Blatchford’s 18 year racing career began in the ITU circuit in 2000 and transitioned to long course racing in 2012, winning her first Ironman at Cairns in 2013. Her career boasts victories in various 70.3 races, Ironman Cairns, and the Ironman World Championships in Kona. To top off an epic career, she was inducted into the Ironman Hall of Fame in 2022.
Blatchford attributes her success in triathlon to her nutrition, gut training, and trust in the professionals around her. Her approach challenges the current trend in triathlon of carbohydrate restriction and emphasises the importance of individualised training and nutrition strategies.
Blatchford recalls working with her sports dietitian, Greg Cox, to dial up her carbohydrate intake to 2 grams per kilogram of body weight per hour on the bike, a level that Taryn notes is considered "way up there" for most athletes. Blatchford says that she didn't realise how unusual her fuelling strategy was at the time.
She started with a plan that had her eating between 80 to 90 grams of carbs per hour, but when she felt hungry during her first Ironman, she grabbed bananas from the aid stations and gave the feedback to Coxy. They then increased her carb intake for the next Ironman, and dialled it up a couple more times until they landed at 2 grams of carbs per kilogram, per hour on the bike. A massive 120g of carbohydrate per hour.
She says that she never did metabolic testing to determine her carbohydrate and fat oxidation rates, but that she knew from comparing her food intake with her female training partners on similar training plans that she generally consumed more food than others. She believes that athletes need to consume a lot of food to fuel their performance.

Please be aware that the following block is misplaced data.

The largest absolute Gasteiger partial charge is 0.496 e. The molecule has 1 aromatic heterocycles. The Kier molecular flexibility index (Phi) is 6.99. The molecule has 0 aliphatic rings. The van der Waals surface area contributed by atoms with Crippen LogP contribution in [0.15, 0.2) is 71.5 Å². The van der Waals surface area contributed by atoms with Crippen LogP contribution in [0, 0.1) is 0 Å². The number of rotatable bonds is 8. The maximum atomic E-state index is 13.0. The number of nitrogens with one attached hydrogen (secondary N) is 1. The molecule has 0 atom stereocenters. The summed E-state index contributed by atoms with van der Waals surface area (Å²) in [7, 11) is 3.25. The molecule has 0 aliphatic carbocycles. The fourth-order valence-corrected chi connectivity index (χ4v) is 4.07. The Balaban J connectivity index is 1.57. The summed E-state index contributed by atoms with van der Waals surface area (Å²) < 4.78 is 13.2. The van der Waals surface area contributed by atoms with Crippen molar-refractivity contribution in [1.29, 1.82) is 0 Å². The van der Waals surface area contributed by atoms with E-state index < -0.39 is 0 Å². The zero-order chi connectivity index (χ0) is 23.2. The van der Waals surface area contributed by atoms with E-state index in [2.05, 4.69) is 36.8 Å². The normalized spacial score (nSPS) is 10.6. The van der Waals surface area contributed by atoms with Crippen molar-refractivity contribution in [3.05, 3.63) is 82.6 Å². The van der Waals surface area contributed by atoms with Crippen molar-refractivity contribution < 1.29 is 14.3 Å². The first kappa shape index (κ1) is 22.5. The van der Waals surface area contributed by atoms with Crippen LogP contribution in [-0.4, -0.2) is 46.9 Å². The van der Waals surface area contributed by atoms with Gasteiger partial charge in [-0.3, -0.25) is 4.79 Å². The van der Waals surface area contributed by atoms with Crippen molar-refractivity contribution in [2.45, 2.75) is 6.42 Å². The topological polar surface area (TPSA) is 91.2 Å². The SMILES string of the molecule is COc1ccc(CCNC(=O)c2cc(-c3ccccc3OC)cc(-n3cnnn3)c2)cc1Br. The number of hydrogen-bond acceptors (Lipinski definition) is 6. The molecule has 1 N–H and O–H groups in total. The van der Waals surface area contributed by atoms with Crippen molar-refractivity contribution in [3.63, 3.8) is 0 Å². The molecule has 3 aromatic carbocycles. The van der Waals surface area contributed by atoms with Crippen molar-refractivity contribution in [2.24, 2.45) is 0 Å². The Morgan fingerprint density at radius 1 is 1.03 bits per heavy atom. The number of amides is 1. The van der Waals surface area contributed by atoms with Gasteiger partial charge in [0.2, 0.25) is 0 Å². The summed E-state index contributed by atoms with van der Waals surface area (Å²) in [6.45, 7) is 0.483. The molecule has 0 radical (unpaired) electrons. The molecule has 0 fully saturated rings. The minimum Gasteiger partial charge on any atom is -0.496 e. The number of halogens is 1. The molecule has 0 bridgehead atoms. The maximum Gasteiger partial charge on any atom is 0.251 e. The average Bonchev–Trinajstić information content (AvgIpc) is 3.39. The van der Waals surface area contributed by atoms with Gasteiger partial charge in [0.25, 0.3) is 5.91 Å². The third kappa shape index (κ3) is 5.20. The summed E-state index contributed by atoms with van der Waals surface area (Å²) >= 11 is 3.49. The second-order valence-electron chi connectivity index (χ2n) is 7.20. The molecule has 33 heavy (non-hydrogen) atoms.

Blatchford relied on professionals, such as her coach and sports dietitian, to guide her nutrition. She never restricted her diet and had a high carbohydrate intake. Her coach also emphasised "training her gut" by getting used to consuming a large amount of carbohydrate during training, which helped her get comfortable with that level of fullness and perform better. Blatchford's success as an athlete speaks to the importance of individualised nutrition plans and the need to listen to your body when determining fuelling strategies.
She believes that every athlete has unique nutritional requirements, and it is essential to explore, test, and tweak their nutrition over time. Gut training, in particular, is crucial to improve digestion, absorption, and utilisation of fuel sources.
When asked if there is anything she would have done differently in her 18-year career as a professional triathlete, Blatchford reflected on the lack of data-driven processes in her training. When she started as a pro in 2001, technology was not as advanced as it is now, so data wasn't as important. Even during her Ironman career, she didn't use as much data as her athletes do these days.
However, Blatchford knew her body very well and communicated her feedback to her coach, which allowed her to have an amazing career. Liz believes that being aware of one's body is important since things are not always as prescribed, especially for females due to hormones. Many athletes have a significant dependence on data and devices, which can be limiting if not balanced with self-awareness. She encourages her athletes, especially those who are pushing to go pro, to not rely entirely on devices and to get to know their bodies.
Today, Liz balances parenting with coaching. She is excited to be back in the sport she loves, from the sideline these days and heading to races as a coach for both pros and age groupers.